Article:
1. What 3 words would you use to sum up the global retail market in 2016?
- Omni-device & -channel,
- 360 data
2. What do you think have been the most exciting industry trends this year – and what impact have they had?
When it comes to global retail, 2016 has probably been the year for ‘blurring business models’. Propositions have changed from single to multiple. You just need to look at the social media space to see examples. Many social media companies have become retailers by adding ‘Buy Now’ buttons. And retailers have increased the stickiness of their sites by adding rich ‘magazine like’ content and experiences – which has had a massive positive impact on mobile sales. We now see 33% of shoppers aged 25-35 not just browsing – but buying via mobile.
The disappearance of historic battle between pureplay and bricks-and-mortar is another exciting trend. Now retailers are looking at a true omni-channel proposition – and those that don’t have the capabilities are even looking to partner with another retailer that does. For example, Zalando are using Adidas’s in-store stock to decrease delivery times and costs. And this move towards an omni-channel proposition is having a huge impact on sales – with £8 trillion driven in 2016 from the reserve-and-collect proposition.
3. Which global market do you think offered the greatest opportunities in 2016? Do you think global retailers took full advantage of these?
I think there are 2 large opportunities. Firstly, APAC, due to the massive growth it has shown in ecommerce sales. But I think retailers outside that region need to think differently to take full advantage of that growth. APAC consumers show a preference for m-commerce, so a mobile first approach needs to rule every decision retailers make around the shopper journey and I think most of retailers are not yet ready.
South Europe is another good example of where the true opportunity has yet to be realised. Growth in the region is not as impressive as other areas, but ecommerce is not as developed as in the UK, Us or Germany and retailers are starting to realise that. Spain, for example, has had one of the largest increase in sales this last Black Friday.
4. What were the biggest challenges for online global retailers this year? Do you see these continuing in 2017?
Probably an omni-channel proposition is one of the top challenges for retailers. They all want to offer a seamless omni-channel, omni-device proposition but in most cases the size of the investment required to make those changes on legacy systems is too large to take on.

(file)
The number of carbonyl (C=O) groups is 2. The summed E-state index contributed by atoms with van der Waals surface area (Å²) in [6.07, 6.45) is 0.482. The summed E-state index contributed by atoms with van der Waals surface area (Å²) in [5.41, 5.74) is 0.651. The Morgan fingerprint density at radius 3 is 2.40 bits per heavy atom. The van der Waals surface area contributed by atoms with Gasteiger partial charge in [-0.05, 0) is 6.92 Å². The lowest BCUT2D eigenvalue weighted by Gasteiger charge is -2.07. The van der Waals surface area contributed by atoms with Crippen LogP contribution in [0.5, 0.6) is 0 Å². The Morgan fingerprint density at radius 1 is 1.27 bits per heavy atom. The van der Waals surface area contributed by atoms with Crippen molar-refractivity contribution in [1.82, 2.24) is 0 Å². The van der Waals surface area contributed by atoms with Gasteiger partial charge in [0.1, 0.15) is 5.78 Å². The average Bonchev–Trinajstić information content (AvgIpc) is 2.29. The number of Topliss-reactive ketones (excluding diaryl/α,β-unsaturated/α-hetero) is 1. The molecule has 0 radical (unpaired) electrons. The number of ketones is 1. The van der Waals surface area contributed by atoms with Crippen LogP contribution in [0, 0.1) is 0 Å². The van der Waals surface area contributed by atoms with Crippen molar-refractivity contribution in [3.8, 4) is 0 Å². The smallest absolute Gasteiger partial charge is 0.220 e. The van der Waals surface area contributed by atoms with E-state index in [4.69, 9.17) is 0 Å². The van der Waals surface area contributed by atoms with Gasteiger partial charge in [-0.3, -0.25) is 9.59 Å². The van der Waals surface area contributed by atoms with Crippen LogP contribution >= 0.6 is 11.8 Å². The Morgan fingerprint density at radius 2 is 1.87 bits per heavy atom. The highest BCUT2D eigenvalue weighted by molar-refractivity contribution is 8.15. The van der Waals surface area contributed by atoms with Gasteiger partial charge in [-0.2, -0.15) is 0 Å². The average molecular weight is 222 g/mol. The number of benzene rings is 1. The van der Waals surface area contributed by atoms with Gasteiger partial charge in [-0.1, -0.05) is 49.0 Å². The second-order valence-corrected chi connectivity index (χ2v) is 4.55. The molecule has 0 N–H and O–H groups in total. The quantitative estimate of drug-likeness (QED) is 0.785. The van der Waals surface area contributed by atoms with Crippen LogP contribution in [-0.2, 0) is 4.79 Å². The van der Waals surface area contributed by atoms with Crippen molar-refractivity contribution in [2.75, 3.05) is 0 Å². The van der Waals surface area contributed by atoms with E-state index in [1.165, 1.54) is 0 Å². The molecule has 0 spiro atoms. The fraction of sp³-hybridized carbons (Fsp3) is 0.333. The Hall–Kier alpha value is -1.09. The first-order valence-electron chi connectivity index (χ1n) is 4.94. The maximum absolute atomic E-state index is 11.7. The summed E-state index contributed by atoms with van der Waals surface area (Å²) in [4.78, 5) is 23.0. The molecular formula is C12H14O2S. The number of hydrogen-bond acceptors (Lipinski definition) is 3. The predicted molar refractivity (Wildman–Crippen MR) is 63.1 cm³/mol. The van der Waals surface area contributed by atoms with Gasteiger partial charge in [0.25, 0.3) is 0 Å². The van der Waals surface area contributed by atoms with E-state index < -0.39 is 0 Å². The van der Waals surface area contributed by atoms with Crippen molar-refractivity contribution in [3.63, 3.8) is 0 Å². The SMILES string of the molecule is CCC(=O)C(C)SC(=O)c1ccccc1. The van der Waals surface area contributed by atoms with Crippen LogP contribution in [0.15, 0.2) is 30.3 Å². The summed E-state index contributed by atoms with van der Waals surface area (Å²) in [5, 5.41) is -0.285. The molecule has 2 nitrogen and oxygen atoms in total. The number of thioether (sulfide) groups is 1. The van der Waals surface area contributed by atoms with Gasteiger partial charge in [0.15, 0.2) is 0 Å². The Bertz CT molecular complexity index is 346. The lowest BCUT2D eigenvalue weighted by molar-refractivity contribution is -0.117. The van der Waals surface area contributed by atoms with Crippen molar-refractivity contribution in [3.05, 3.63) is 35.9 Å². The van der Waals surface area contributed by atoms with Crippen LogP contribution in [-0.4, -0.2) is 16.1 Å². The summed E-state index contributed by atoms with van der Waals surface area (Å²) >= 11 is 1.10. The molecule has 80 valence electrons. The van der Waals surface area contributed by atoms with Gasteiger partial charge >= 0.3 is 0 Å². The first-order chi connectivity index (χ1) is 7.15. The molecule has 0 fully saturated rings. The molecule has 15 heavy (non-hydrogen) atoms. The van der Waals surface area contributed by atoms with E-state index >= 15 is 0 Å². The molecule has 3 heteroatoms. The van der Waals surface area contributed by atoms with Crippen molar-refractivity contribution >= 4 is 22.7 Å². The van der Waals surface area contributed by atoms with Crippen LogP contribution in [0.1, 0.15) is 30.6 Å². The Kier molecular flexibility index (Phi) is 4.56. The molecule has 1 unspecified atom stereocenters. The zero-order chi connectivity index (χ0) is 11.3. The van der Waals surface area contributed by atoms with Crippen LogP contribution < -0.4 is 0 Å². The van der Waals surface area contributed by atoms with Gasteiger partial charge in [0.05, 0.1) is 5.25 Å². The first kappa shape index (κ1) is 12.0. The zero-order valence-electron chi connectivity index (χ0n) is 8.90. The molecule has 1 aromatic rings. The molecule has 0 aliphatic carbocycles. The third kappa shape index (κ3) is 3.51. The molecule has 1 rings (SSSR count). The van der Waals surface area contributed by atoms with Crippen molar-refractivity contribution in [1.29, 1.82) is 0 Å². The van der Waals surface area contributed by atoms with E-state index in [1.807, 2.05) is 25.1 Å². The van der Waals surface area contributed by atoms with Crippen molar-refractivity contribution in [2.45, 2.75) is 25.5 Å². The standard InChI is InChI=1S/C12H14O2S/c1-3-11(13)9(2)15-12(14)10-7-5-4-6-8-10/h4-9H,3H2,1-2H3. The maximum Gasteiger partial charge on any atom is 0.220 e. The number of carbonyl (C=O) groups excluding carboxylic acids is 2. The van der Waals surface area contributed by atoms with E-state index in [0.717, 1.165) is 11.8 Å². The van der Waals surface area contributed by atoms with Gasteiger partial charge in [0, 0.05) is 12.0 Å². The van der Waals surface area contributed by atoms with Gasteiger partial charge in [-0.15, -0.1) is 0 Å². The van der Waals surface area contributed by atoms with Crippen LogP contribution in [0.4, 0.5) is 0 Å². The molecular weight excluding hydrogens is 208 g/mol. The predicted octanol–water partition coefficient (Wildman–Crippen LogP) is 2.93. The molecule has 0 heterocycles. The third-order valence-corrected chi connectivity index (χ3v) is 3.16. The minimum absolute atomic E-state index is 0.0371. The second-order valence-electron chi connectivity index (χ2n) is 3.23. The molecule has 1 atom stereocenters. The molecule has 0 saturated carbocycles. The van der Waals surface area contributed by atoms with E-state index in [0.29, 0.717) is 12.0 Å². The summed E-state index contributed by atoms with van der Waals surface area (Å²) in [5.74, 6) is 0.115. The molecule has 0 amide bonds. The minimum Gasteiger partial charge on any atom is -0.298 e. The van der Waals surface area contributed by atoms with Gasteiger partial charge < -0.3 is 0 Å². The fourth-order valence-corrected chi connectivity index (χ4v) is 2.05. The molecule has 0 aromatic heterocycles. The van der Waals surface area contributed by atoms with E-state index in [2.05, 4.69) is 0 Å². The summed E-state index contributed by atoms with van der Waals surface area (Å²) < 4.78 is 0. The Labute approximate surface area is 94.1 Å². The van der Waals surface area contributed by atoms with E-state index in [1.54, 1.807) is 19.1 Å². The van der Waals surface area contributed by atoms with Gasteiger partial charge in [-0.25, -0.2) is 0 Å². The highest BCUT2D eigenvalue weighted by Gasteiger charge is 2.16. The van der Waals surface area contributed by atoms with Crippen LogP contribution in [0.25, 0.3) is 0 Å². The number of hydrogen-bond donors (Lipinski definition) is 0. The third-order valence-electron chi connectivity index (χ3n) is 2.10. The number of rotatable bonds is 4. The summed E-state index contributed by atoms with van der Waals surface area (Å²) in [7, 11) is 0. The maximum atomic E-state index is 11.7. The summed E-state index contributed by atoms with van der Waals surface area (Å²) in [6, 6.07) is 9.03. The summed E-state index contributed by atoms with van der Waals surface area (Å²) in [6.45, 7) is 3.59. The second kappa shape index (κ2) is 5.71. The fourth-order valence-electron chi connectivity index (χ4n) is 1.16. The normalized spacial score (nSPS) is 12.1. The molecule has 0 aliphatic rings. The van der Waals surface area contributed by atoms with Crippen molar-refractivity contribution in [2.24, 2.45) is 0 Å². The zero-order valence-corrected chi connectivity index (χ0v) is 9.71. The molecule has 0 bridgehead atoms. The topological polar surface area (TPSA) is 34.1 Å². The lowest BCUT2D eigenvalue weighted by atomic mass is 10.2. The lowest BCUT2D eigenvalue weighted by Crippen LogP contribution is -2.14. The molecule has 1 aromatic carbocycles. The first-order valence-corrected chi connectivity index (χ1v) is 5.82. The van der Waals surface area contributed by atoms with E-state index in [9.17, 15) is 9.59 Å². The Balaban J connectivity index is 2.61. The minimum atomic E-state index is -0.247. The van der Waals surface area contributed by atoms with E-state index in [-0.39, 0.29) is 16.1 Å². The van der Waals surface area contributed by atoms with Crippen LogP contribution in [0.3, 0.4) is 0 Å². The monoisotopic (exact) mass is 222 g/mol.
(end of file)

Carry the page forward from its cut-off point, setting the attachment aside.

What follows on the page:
At Worldpay, we are looking at how we can support and facilitate those changes for the retailer. We launched Worldpay Total, our omni-channel proposition across Europe this year, which is a great step to helping retailers maximise on the opportunity.
5. Who’s doing interesting things in the online retail space? Who should we watch in 2017?
e-Commerce has seen some really exciting developments over the past 12 months – and I think 2017 is going to be even more interesting. Personally I think people should be looking at:
- Amazon - as always! They are integrating vertically even more, and are now looking at owning their own delivery infrastructure to even compete with UPS. They are also expanding across channels; opening the first grocery store, Amazon Go.
- Selfridges - although quite late at launching a transactional app they have recreated the in-store experience with rich content to increase engagement with the shopper. They have even included Instagram feeds, so the shopper doesn’t have to leave their app to look for inspiration.
- Walmart, through their partnership with Uber, which allows consumers to buy groceries online and have them delivered within 2 hours. It’s a great example of a retailer looking at partners with the relevant capabilities, rather than developing them themselves.
- ASOS launching the A-list loyalty programme that gives you 5 points every £1 you spend. And you have different levels to access sales, exclusive offers and free deliveries. This helps gather data on the most loyal customers and build more tailored relevant experiences in the future. This becomes imperative as shoppers look for retailers that reward them with more personalised offers.
- Aliexpress by making their own shopping event, China Singles’ Day, the largest in the retail calendar – and turning it into a truly global event.
To find out more from Maria about Global Retail in 2017, keep an eye out for Part 2 of our blog - coming later this week...